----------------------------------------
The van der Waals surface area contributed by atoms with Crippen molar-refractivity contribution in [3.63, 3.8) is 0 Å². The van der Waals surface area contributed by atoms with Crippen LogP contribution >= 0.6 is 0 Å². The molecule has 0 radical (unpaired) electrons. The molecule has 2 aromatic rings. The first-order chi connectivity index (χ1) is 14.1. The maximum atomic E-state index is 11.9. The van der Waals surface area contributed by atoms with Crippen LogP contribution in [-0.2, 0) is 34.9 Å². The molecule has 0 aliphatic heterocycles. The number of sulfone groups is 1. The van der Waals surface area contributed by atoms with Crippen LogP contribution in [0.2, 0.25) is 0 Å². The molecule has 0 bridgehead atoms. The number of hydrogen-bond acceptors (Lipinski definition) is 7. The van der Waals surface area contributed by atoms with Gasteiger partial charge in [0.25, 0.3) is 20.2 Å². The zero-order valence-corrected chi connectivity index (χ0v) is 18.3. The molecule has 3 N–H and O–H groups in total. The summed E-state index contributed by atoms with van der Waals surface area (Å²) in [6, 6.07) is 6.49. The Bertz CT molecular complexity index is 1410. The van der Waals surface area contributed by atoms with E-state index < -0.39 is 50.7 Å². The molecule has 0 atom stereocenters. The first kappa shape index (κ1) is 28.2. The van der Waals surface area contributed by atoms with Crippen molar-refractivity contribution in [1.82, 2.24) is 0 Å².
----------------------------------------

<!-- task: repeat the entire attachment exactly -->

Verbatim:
The van der Waals surface area contributed by atoms with Crippen molar-refractivity contribution in [3.63, 3.8) is 0 Å². The van der Waals surface area contributed by atoms with Crippen LogP contribution >= 0.6 is 0 Å². The molecule has 0 radical (unpaired) electrons. The molecule has 2 aromatic rings. The first-order chi connectivity index (χ1) is 14.1. The maximum atomic E-state index is 11.9. The van der Waals surface area contributed by atoms with Crippen LogP contribution in [-0.2, 0) is 34.9 Å². The molecule has 0 aliphatic heterocycles. The number of sulfone groups is 1. The van der Waals surface area contributed by atoms with Crippen LogP contribution in [0.2, 0.25) is 0 Å². The molecule has 0 bridgehead atoms. The number of hydrogen-bond acceptors (Lipinski definition) is 7. The van der Waals surface area contributed by atoms with Gasteiger partial charge in [0.25, 0.3) is 20.2 Å². The zero-order valence-corrected chi connectivity index (χ0v) is 18.3. The molecule has 3 N–H and O–H groups in total. The summed E-state index contributed by atoms with van der Waals surface area (Å²) in [6, 6.07) is 6.49. The Bertz CT molecular complexity index is 1410. The van der Waals surface area contributed by atoms with E-state index < -0.39 is 50.7 Å². The molecule has 0 atom stereocenters. The first kappa shape index (κ1) is 28.2. The van der Waals surface area contributed by atoms with Crippen molar-refractivity contribution in [1.82, 2.24) is 0 Å².